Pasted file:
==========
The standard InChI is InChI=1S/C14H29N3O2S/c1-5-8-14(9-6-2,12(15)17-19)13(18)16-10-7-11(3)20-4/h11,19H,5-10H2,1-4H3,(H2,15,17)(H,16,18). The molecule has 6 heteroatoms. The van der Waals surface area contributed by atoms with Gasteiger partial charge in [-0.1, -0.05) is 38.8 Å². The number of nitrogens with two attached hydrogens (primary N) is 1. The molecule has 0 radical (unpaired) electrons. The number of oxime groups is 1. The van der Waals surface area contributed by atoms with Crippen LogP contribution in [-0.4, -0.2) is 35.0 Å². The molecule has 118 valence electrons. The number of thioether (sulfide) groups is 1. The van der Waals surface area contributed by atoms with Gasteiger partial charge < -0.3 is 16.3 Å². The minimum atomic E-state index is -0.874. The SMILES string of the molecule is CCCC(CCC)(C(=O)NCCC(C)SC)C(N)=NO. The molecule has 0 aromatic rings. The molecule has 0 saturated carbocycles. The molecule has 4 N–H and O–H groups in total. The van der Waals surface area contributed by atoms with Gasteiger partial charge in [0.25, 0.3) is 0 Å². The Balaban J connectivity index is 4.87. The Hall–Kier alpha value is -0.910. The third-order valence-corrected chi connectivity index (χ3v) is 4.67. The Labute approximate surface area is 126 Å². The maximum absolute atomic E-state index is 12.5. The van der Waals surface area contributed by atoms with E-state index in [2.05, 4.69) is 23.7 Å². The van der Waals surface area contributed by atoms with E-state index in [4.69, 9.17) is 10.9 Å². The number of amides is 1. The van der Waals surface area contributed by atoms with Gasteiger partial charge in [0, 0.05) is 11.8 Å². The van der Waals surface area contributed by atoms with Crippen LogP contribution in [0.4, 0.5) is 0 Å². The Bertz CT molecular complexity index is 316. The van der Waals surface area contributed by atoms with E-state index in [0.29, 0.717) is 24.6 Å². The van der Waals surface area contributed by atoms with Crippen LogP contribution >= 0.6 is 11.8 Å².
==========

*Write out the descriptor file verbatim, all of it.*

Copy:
The standard InChI is InChI=1S/C14H29N3O2S/c1-5-8-14(9-6-2,12(15)17-19)13(18)16-10-7-11(3)20-4/h11,19H,5-10H2,1-4H3,(H2,15,17)(H,16,18). The molecule has 6 heteroatoms. The van der Waals surface area contributed by atoms with Gasteiger partial charge in [-0.1, -0.05) is 38.8 Å². The number of nitrogens with two attached hydrogens (primary N) is 1. The molecule has 0 radical (unpaired) electrons. The number of oxime groups is 1. The van der Waals surface area contributed by atoms with Crippen LogP contribution in [-0.4, -0.2) is 35.0 Å². The molecule has 118 valence electrons. The number of thioether (sulfide) groups is 1. The van der Waals surface area contributed by atoms with Gasteiger partial charge < -0.3 is 16.3 Å². The minimum atomic E-state index is -0.874. The SMILES string of the molecule is CCCC(CCC)(C(=O)NCCC(C)SC)C(N)=NO. The molecule has 0 aromatic rings. The molecule has 0 saturated carbocycles. The molecule has 4 N–H and O–H groups in total. The van der Waals surface area contributed by atoms with Gasteiger partial charge in [0.25, 0.3) is 0 Å². The Balaban J connectivity index is 4.87. The Hall–Kier alpha value is -0.910. The third-order valence-corrected chi connectivity index (χ3v) is 4.67. The Labute approximate surface area is 126 Å². The maximum absolute atomic E-state index is 12.5. The van der Waals surface area contributed by atoms with E-state index in [2.05, 4.69) is 23.7 Å². The van der Waals surface area contributed by atoms with E-state index in [4.69, 9.17) is 10.9 Å². The number of amides is 1. The van der Waals surface area contributed by atoms with Gasteiger partial charge in [0, 0.05) is 11.8 Å². The van der Waals surface area contributed by atoms with Crippen LogP contribution in [0.4, 0.5) is 0 Å². The Bertz CT molecular complexity index is 316. The van der Waals surface area contributed by atoms with E-state index in [0.29, 0.717) is 24.6 Å². The van der Waals surface area contributed by atoms with Crippen LogP contribution >= 0.6 is 11.8 Å².